Warnings of Ikhwanization or placing leaders of the Muslim Brotherhood or its political wing, the Freedom and Justice party (FJP), in executive and administrative positions within Egypt ignored the fact that President Morsi, government officials and the state apparatus were clearly, deliberately and strongly committed to transparency and inclusive participation, all within the most important framework of a commitment to efficiency – putting the right person in the right place. Change in Egypt requires removal of the old standards and legacy criteria used by the Mubarak regime, which looked for persons loyal to the regime, tolerant of corruption and active within the framework of ruling party special interests and business world collaborators.
As with a change in the U.S. presidential administration, Morsi and his new team moved forth in the service of public interest, whatever their own political and ideological orientations. Not unlike political parties in Western countries, the FJP party suggested names of many individuals for various government positions that were rejected by the Egyptian President.
This is clear and convincing evidence of Morsi paying greater attention to the validity of a person’s qualifications and his/her competence for the task to be performed than the sources recommending that person. In fact, after Morsi and several other leaders left the Muslim Brotherhood, the group started a phase of self-criticism, aiming for reconstruction, development of its discourse, activation of its drive to keep up with new variables and updating its approach in dealing with all the new circumstances on the ground. This created an objective reference for a new way forward.
The Nahda Project: Renaissance
Nahda Project is more than just an election platform. It is a comprehensive vision allowing for the integration and absorption of all reform and change efforts and interpretations with the aim of building a new and modern Egypt that leaves behind backward and bleak conditions inherited from the repressive regime of Hosni Mubarak. However, Nahda Project was targeted by critics with generic and vague criticism, which failed to identify points of disagreement for discussion toward improvement. Many believe the idea of the project itself was criticized not on any economic or developmental basis but out of a political and ideological desire to criticize the Muslim Brotherhood and to reject any idea or project, vision or program it presents, regardless of its benefit.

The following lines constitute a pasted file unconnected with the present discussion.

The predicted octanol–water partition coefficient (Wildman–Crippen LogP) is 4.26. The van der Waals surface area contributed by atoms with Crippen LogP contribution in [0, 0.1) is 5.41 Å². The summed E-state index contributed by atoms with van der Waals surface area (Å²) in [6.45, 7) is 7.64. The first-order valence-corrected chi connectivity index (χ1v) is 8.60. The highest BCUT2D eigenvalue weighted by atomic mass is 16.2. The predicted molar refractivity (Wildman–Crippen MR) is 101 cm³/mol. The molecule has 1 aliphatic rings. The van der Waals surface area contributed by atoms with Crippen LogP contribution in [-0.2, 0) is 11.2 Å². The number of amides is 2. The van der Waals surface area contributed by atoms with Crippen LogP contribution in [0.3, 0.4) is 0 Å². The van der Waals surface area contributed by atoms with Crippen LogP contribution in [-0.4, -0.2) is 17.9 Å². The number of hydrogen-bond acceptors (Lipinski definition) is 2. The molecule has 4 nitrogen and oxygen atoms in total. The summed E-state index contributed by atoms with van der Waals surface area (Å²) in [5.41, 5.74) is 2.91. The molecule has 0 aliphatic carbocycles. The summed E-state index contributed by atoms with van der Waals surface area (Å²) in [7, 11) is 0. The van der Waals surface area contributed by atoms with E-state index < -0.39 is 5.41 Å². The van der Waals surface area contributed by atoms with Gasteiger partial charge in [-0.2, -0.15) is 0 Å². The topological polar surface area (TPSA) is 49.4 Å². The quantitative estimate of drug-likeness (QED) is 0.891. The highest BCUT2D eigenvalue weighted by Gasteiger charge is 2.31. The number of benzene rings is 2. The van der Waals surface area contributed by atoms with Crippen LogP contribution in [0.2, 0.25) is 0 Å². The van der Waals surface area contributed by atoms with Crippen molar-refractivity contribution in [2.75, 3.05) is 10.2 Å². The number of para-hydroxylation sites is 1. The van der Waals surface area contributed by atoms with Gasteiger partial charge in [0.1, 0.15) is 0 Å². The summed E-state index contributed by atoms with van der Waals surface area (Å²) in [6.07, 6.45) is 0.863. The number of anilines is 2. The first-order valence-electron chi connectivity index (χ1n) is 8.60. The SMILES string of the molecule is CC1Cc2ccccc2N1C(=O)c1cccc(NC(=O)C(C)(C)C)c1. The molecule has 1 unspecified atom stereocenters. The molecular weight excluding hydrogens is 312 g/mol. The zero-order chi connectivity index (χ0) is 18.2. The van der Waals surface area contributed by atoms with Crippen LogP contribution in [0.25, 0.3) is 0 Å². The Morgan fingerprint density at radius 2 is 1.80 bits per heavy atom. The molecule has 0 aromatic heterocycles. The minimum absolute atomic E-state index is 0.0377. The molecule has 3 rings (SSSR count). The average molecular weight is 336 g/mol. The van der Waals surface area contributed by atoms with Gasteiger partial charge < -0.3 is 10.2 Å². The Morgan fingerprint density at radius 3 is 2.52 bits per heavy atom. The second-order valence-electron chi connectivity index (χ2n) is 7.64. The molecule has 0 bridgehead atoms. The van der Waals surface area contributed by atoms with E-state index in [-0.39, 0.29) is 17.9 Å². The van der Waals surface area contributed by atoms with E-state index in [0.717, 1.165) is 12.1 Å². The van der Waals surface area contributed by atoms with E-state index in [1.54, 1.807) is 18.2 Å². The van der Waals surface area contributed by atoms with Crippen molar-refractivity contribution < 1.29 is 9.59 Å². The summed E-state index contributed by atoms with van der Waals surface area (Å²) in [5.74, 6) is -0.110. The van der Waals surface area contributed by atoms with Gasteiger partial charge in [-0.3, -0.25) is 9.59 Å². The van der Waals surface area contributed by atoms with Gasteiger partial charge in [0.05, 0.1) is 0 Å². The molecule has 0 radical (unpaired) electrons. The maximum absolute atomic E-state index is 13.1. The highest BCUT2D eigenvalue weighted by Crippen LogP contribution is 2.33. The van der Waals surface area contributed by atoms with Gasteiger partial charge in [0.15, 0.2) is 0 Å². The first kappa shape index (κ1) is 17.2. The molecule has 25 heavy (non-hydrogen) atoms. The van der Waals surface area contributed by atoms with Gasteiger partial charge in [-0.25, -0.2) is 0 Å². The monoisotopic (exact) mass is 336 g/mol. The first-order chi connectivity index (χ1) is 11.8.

Similarly, the Morsi Administration found itself facing challenges created by escalation of cultural and intellectual differences between Islamists and secularists. These challenges masked the need for a clear focus on saving Egyptian society and its State from bleak and deteriorating conditions. Intellectual and ideological differences would have been better served in open discussion after the Administration addressed its citizens’ more dire human needs. Nevertheless, Egyptian society in its entirety was drawn into this confrontation with liberals and socialists stepping up their confrontations, with the Salafist movement in particular. They took the fight to every possible arena. The first of these was the Constituent Assembly tasked with drafting the new Constitution.
It is not clear whether the Muslim Brotherhood’s attempts to find reconciliation or to bridge gaps between the two sides were very successful. However, in conclusion, the Muslim Brotherhood wishes to emphasize the need for community reconciliation in the broadest extent possible, and the need to create a foundation and basis for a “consensual democracy” rather than a “competitive democracy” that could lead to numerous splits and divisions, which the current phase may not survive in Egypt.
So, can the world, and Egypt in particular, now move ahead toward acceptance of Islamists as democratic leaders? That is the question.